By Andy Staples
April 17, 2008

The case of the football recruit who sued Hawaii appears headed to court.

Both sides in the case of Smith v. The University of Hawaii have dug in, and it appears a judge, jury or court-appointed mediator will have to decide whether Hawaii football coaches offered Daniel Smith, a defensive back from Boise, Idaho, a scholarship and then told him not to speak to other schools, only to rescind that offer a few weeks before National Signing Day. Smith said Wednesday that he and his mother, Wanda, have no intention of dropping the case. "I'm planning to fight them all the way," Smith said. An attorney for the school told the Honolulu Star-Bulletin last month that Hawaii will fight as well, and he believes he has found a precedent that will help.

If the case does go to trial, every NCAA school likely would keep a nervous eye on the proceedings. If a jury were to rule in favor of Smith, who never received a written scholarship offer, it could open the door for thousands of lawsuits from athletes in every sport who got jerked around by coaches while being recruited. If that happened, the NCAA might have to completely overhaul the recruiting process in every sport to minimize legal liability for its member schools.

With that possibility looming, it's pretty shocking Hawaii didn't settle. Davidson and Northwestern each settled cases in recent years involving basketball players whose scholarship offers were rescinded when coaches found better players, but the key difference is that those players had written scholarship offers that would have been Exhibit A had their cases gone to trial.

Hawaii also recently avoided a legal blunder. After letting co-defendant Jeff Reinebold, the former Hawaii assistant who allegedly offered the scholarship, twist in the wind for almost two months, the school finally provided Reinebold with an attorney. Had Hawaii left Reinebold, who followed former Warriors coach June Jones to SMU, to fend for himself, it's unlikely he would have held any loyalty to the school on the witness stand.

Ryan Akamine, Hawaii's lead attorney in the Smith case, told the Star-Bulletin that a 2006 case involving Louisville could be a helpful legal precedent. In that case, a Kentucky jury ruled against walk-on Ryan Holifield, who claimed then-Cardinals coach Bobby Petrino had promised him a scholarship if Holifield paid for his first semester of school.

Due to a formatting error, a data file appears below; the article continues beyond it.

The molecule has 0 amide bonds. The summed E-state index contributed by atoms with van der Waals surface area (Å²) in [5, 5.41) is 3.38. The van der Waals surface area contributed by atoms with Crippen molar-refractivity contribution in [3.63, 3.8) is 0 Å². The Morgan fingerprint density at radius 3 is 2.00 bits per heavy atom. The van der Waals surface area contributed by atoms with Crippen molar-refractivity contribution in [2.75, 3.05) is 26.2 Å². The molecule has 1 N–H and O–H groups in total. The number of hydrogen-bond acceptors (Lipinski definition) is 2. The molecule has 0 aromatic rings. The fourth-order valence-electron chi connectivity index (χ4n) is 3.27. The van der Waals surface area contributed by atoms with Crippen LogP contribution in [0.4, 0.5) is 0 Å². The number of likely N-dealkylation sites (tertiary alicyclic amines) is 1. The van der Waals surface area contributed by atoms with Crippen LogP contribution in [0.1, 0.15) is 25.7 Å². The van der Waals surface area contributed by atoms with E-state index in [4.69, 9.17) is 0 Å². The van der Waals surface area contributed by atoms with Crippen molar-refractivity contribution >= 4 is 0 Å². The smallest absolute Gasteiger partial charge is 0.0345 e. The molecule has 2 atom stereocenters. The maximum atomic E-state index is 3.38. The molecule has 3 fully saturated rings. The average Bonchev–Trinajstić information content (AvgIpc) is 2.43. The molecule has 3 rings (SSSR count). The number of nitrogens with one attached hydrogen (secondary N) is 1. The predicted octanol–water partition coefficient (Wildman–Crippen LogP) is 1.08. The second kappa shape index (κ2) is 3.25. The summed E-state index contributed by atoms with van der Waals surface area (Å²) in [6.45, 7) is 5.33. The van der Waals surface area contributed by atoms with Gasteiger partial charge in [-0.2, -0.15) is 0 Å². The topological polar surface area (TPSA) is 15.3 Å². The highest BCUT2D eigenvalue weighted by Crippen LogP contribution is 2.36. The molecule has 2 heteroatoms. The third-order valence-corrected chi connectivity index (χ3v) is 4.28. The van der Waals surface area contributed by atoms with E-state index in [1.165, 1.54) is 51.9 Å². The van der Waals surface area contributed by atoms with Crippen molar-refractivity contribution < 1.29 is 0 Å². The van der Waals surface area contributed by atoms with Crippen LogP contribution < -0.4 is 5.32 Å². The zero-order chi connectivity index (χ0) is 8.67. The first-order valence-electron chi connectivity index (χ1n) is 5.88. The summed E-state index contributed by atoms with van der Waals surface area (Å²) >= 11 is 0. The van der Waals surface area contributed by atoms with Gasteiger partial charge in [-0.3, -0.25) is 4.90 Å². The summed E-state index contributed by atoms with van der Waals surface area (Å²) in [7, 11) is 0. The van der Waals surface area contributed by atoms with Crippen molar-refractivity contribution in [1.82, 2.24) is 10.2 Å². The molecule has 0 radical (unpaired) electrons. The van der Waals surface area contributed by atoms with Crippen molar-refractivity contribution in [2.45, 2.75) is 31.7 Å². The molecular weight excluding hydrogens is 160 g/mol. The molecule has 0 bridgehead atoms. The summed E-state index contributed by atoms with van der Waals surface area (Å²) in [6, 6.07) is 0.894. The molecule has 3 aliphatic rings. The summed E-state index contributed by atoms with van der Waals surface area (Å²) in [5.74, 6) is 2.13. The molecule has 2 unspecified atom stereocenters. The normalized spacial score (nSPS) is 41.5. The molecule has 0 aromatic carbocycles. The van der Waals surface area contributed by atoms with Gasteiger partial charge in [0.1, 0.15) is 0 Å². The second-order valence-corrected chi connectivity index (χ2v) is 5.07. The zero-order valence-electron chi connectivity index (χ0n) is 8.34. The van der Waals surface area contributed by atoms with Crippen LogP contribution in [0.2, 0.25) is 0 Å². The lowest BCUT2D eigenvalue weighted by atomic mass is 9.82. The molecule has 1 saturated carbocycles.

Smith's attorney can attack this defense two ways. First, Holifield chose to join Louisville's team knowing he didn't have a scholarship. Smith tried to find other scholarships after learning he didn't have one at Hawaii, but he was told he was too late and the scholarships had been filled. Now, Smith is looking at walking on at either Boise State or Portland State. Smith and his mother still maintain that they aren't interested in money; they merely want Hawaii to admit "the truth," Wanda Smith said.

The second way to attack Hawaii's precedent centers around this question: Would any jury believe a word out of Petrino's mouth if that trial were to take place today? Of course, Smith's attorney can't fall back on a precedent because other schools have settled before their cases saw the inside of a courtroom. That doesn't appear likely here, and Wanda Smith said she expects her son's case will go to trial sometime this summer.

"There's more holes in their story than Swiss cheese," she said. "I'm not letting this go. I'm not giving this up."

A few weeks ago, after writing about Kalispell, Mont., power forward/quarterback Brock Osweiler, I bemoaned the fact that the multi-sport athlete is nearly extinct. So I asked you to suggest players you would like to see as two-sport athletes in college. After separating the two-sport e-mails from the hate mail -- man, Michigan fans are still ticked about the Terrelle Pryor thing -- I found some fantastic suggestions.